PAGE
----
We know all the “correct” answers. We know what is proper doctrine. We know what the first Christians voted on and approved as the right answers. But unless we are encountering the living Christ, we are only able to quote what other people say about him. Until we’ve answered for ourselves, based on our experience with the resurrected Christ, the best we can do is be silent like the rest of the disciples.

So here’s my question today. Why not answer Jesus’ second question, “Who do you say that I am?” What’s wrong with being honest about who Jesus is for us? What’s stopping us from sharing our own experiences, our own heart-events with him? Others might say our experiences are wrong. Some might even want to burn us at the stake because we may not be doctrinally correct.

But Jesus still asks, “Who do you say that I am?” In your spiritual journey, in your life-experience, who is he to you?

Because he has encountered you. If you haven’t recognized him, it might be because you’re only looking for the Jesus that other people have described. That may not be the way he comes to you. If you’ve been moved to acts of compassion, might that be the risen Christ? If you find yourself desiring mercy—given or received, couldn’t that be Christ moving in your life? When you are generous, kind, gracious, when you serve others, can’t we consider the possibility that it is Christ who has met us and moved us there?

Who is Jesus for you?

For me, at least today, Jesus is the one who reveals what God is like. He is the one who inspires me to live differently, generously, boldly. He is the one who makes me realize that those I tend to ignore are just as worthwhile as those I pay attention to. He is the one who moves me from judgment to listening. He is the one who brings out the “image of God” in me. It is in these ways that he is the Son of the Living God for me.

Feel free to disagree. You can call me a heretic or believe I’m on my way “somewhere” in a handbasket. But when Jesus asks who I say he is, I need to answer him.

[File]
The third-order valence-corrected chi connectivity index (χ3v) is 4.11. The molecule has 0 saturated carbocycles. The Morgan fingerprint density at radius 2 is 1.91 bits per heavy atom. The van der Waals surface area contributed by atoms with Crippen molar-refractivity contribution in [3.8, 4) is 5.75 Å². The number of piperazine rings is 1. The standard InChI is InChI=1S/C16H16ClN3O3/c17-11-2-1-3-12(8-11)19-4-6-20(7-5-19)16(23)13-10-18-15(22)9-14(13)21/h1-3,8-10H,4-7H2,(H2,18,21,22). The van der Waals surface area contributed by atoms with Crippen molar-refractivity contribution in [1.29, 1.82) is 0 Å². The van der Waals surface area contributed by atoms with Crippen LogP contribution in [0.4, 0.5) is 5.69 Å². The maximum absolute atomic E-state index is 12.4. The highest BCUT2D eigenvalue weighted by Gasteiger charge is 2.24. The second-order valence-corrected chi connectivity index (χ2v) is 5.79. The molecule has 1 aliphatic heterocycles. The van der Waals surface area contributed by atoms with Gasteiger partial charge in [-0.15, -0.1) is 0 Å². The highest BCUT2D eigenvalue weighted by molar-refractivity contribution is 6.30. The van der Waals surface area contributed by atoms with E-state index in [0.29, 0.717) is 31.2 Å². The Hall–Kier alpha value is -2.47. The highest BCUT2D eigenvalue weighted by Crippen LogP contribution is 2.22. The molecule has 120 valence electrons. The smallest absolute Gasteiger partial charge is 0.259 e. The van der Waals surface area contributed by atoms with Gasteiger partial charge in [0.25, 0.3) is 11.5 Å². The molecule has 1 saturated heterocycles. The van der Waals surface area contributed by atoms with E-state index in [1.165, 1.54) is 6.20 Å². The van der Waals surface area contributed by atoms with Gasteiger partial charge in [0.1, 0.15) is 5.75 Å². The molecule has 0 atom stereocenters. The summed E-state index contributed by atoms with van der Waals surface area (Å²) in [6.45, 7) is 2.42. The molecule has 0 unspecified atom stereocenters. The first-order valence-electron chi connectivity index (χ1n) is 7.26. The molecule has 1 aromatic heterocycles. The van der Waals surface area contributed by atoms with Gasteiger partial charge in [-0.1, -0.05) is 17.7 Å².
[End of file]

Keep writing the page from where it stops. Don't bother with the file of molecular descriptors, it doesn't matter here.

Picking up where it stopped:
Who do you say he is? I’d love to hear how you answer that!

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Posted by on August 28, 2017 in Sermon

 

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“Experience God” Sunday (Holy Trinity), May 22, 2016

John 16:12-15

“I still have many things to say to you, but you cannot bear them now. 13 When the Spirit of truth comes, he will guide you into all the truth; for he will not speak on his own, but will speak whatever he hears, and he will declare to you the things that are to come. 14 He will glorify me, because he will take what is mine and declare it to you. 15 All that the Father has is mine. For this reason I said that he will take what is mine and declare it to you.

Scripture quotations are from the New Revised Standard Version Bible, copyright 1989, Division of Christian Education of the National Council of the Churches of Christ in the United States of America. Used by permission. All rights reserved.

Trinity Sunday is the only day of the church calendar devoted to a doctrine. So I tend to think it’s the worst Sunday of the year. Not because I don’t like doctrines, because I do (at least some of them), but because I don’t think our time in Sunday worship is the best place to deal with our doctrines. Classes and lectures are better suited, I think. Doctrines are what we teach, what our history has led to, the particulars as to what makes us different than other people, theological places where me might draw lines in the sand. So, yeah, deal with doctrines in a class setting. With lots of opportunity to ask questions and think and share and argue and find relevance. In that way I think doctrines are fun! But not in worship.

That got me thinking that if Sundays aren’t really to emphasize doctrines, what should Sundays be about?

When you get down to it, our Sunday worship really is more about the experience of God than the knowledge about God. It’s one thing to know God is forgiving, it’s another thing entirely to experience forgiveness. Knowing God loves you is way different than actually being loved.